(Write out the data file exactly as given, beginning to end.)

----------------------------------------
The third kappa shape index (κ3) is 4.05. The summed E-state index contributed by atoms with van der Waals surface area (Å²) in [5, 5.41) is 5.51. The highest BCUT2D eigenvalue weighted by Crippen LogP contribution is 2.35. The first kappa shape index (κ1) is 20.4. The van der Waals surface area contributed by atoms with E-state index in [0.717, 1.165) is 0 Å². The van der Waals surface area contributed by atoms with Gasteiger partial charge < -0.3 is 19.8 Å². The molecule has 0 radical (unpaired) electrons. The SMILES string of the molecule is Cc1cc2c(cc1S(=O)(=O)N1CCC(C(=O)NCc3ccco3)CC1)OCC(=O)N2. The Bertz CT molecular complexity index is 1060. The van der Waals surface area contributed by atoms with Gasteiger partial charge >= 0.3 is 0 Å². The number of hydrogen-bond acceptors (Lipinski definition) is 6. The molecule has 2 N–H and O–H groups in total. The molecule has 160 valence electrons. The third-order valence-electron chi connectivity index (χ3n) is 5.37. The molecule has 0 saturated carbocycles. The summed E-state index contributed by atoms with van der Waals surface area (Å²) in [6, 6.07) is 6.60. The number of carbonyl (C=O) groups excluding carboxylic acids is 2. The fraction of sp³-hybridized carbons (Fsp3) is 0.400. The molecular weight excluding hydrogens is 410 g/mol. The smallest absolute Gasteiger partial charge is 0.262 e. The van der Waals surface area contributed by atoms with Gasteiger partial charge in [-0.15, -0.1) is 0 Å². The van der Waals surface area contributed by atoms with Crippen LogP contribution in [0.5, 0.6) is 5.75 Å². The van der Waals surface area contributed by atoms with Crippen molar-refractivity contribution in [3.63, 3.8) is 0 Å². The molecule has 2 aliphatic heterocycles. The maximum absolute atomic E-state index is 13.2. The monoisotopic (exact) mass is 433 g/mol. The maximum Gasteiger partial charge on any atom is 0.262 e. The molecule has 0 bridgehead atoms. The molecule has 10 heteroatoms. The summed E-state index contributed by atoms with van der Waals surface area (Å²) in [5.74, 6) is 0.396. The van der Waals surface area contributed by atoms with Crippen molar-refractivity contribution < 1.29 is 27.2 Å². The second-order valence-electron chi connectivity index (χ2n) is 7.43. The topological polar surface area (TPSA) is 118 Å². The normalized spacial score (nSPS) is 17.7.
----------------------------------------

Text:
The third kappa shape index (κ3) is 4.05. The summed E-state index contributed by atoms with van der Waals surface area (Å²) in [5, 5.41) is 5.51. The highest BCUT2D eigenvalue weighted by Crippen LogP contribution is 2.35. The first kappa shape index (κ1) is 20.4. The van der Waals surface area contributed by atoms with E-state index in [0.717, 1.165) is 0 Å². The van der Waals surface area contributed by atoms with Gasteiger partial charge < -0.3 is 19.8 Å². The molecule has 0 radical (unpaired) electrons. The SMILES string of the molecule is Cc1cc2c(cc1S(=O)(=O)N1CCC(C(=O)NCc3ccco3)CC1)OCC(=O)N2. The Bertz CT molecular complexity index is 1060. The van der Waals surface area contributed by atoms with Gasteiger partial charge >= 0.3 is 0 Å². The number of hydrogen-bond acceptors (Lipinski definition) is 6. The molecule has 2 N–H and O–H groups in total. The molecule has 160 valence electrons. The third-order valence-electron chi connectivity index (χ3n) is 5.37. The molecule has 0 saturated carbocycles. The summed E-state index contributed by atoms with van der Waals surface area (Å²) in [6, 6.07) is 6.60. The number of carbonyl (C=O) groups excluding carboxylic acids is 2. The fraction of sp³-hybridized carbons (Fsp3) is 0.400. The molecular weight excluding hydrogens is 410 g/mol. The smallest absolute Gasteiger partial charge is 0.262 e. The van der Waals surface area contributed by atoms with Gasteiger partial charge in [-0.15, -0.1) is 0 Å². The van der Waals surface area contributed by atoms with Crippen LogP contribution in [0.5, 0.6) is 5.75 Å². The van der Waals surface area contributed by atoms with Crippen molar-refractivity contribution in [3.63, 3.8) is 0 Å². The molecule has 2 aliphatic heterocycles. The maximum absolute atomic E-state index is 13.2. The monoisotopic (exact) mass is 433 g/mol. The maximum Gasteiger partial charge on any atom is 0.262 e. The molecule has 0 bridgehead atoms. The molecule has 10 heteroatoms. The summed E-state index contributed by atoms with van der Waals surface area (Å²) in [5.74, 6) is 0.396. The van der Waals surface area contributed by atoms with Crippen molar-refractivity contribution < 1.29 is 27.2 Å². The second-order valence-electron chi connectivity index (χ2n) is 7.43. The topological polar surface area (TPSA) is 118 Å². The normalized spacial score (nSPS) is 17.7.